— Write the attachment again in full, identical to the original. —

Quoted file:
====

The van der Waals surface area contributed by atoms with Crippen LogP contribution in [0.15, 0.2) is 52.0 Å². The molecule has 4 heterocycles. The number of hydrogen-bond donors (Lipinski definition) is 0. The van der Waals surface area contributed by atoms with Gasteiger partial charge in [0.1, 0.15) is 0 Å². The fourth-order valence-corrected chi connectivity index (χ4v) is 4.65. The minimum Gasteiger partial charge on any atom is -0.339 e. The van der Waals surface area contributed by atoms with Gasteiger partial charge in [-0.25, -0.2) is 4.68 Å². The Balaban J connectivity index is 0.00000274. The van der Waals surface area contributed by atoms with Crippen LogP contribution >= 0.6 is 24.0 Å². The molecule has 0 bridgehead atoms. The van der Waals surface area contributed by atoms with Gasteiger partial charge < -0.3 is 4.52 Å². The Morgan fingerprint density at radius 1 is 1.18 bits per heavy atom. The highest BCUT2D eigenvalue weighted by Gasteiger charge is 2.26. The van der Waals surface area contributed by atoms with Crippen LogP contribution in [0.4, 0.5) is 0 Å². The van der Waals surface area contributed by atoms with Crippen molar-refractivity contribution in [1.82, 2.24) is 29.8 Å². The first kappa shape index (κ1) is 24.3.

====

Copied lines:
The van der Waals surface area contributed by atoms with Crippen LogP contribution in [0.15, 0.2) is 52.0 Å². The molecule has 4 heterocycles. The number of hydrogen-bond donors (Lipinski definition) is 0. The van der Waals surface area contributed by atoms with Gasteiger partial charge in [0.1, 0.15) is 0 Å². The fourth-order valence-corrected chi connectivity index (χ4v) is 4.65. The minimum Gasteiger partial charge on any atom is -0.339 e. The van der Waals surface area contributed by atoms with Gasteiger partial charge in [-0.25, -0.2) is 4.68 Å². The Balaban J connectivity index is 0.00000274. The van der Waals surface area contributed by atoms with Crippen LogP contribution >= 0.6 is 24.0 Å². The molecule has 0 bridgehead atoms. The van der Waals surface area contributed by atoms with Gasteiger partial charge < -0.3 is 4.52 Å². The Morgan fingerprint density at radius 1 is 1.18 bits per heavy atom. The highest BCUT2D eigenvalue weighted by Gasteiger charge is 2.26. The van der Waals surface area contributed by atoms with Crippen LogP contribution in [0.4, 0.5) is 0 Å². The van der Waals surface area contributed by atoms with Crippen molar-refractivity contribution in [1.82, 2.24) is 29.8 Å². The first kappa shape index (κ1) is 24.3.